McTeer 'mans up' for role in 'Albert Nobbs'
ORLANDO, Fla. -- No film stands to benefit more from its three newly-minted Oscar nominations than "Albert Nobbs," which goes into wide release this weekend.
And no actress stands to see her profile rise more than Janet McTeer, the acclaimed British stage actress who nabbed a best supporting actress nomination opposite best actress nominee Glenn Close.
"This is a mad, giddy thing," McTeer says. "This has been such a passion project for Glenn, for the pair of us -- and the makeup team that made us look like men. We've all been jumping around sofas, giggling over our good fortune."
She may have been honored as an Officer of the Order of the British Empire for her stage work back home, but McTeer is best known to American audiences for a few indie films ("Tumbleweeds") and the occasional turn in a costume drama imported by PBS ("Sense and Sensibility").
The new $8 million film is an adaptation of a 1918 George Moore story about a poor woman (Close) who lives as a man in late 19th century Dublin just so she can wait tables and make enough to live on. Close has held "Albert Nobbs" as a passion project since the '80s, when she played the title character on stage.
Close "talked me into doing it, and we made it on a wing and a prayer, with hardly any money," McTeer says. "This Oscar hullabaloo could not come at a better time!"
McTeer plays Hubert, a woman who has lived as a man for so long that she's married another woman and built her whole life around her change in clothing, hairstyle and vocal timbre. She is a fearless role model to fearful, secretive Albert.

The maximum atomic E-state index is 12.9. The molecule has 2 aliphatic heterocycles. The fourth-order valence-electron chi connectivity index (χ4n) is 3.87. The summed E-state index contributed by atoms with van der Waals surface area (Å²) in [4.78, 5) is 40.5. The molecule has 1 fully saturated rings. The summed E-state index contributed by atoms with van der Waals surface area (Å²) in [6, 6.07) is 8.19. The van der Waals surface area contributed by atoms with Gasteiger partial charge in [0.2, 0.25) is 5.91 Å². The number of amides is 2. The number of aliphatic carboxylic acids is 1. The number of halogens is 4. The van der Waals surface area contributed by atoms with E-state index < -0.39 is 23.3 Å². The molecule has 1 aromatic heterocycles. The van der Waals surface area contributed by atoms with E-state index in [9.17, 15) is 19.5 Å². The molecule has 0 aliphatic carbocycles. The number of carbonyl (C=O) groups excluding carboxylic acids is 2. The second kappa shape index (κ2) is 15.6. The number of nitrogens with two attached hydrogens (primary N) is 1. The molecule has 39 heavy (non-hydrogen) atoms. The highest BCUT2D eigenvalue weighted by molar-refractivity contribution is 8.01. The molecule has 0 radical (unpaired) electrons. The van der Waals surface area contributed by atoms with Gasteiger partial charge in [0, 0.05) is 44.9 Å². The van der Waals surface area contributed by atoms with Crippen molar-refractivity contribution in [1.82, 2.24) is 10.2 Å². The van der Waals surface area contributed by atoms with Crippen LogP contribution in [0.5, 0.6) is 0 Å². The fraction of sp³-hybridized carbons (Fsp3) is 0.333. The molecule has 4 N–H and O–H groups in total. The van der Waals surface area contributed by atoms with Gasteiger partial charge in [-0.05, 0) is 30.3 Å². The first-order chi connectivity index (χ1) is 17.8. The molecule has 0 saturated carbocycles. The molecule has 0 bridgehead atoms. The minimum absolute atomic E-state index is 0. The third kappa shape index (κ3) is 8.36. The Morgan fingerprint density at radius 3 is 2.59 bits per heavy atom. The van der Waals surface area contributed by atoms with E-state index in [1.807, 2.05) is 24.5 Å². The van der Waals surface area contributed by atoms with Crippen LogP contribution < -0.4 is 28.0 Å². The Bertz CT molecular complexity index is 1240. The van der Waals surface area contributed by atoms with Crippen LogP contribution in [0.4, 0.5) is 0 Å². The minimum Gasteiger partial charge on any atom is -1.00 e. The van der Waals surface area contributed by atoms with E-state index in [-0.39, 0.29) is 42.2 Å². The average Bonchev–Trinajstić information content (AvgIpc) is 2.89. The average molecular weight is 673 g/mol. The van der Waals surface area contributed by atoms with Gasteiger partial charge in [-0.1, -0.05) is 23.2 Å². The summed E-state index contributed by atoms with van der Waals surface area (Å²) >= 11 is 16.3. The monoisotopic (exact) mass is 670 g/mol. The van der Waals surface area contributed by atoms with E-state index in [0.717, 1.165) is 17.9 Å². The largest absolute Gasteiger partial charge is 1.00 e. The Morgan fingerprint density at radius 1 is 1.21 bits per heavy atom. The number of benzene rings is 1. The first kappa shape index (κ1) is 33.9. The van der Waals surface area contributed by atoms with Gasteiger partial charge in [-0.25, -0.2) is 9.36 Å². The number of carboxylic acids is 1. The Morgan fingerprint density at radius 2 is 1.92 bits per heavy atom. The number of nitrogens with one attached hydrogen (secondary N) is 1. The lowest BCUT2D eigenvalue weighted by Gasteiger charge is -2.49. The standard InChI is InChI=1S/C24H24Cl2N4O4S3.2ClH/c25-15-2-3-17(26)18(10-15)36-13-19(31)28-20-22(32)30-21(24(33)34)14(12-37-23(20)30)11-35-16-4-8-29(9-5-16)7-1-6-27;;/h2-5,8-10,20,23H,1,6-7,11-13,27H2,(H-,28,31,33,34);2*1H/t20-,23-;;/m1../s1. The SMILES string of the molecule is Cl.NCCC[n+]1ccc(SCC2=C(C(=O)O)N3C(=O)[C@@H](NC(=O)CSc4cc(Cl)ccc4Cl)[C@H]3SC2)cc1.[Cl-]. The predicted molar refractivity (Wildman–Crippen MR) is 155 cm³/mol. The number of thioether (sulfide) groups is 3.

"I took it on because I love the character and I love the messages," McTeer says. "This movie says 'Don't judge,' and to modern women, it says 'We've come a long way. And we've got a long way to go.' And if your personality can manage a nice balance between male and female, that's a pretty good thing."
"Albert Nobbs" has been in limited release for a few weeks, and reviews haven't been uniformly laudatory. But the actresses have earned great notices, with New York Magazine's David Edelstein singling out McTeer as "marvelous ... lightly ironic ... the movie's beacon of potency."
McTeer may be a long shot in the best supporting actress category, with Octavia Spencer and Jessica Chastain, co-stars of "The Help," earning most of the pre-Oscar plaudits. But if nothing else, the actress got to wear the pants in a movie, for once.
"The trick to playing a man is how you inhabit the space. You put your weight on your heels and express an awful lot of confidence and a big sense of humor."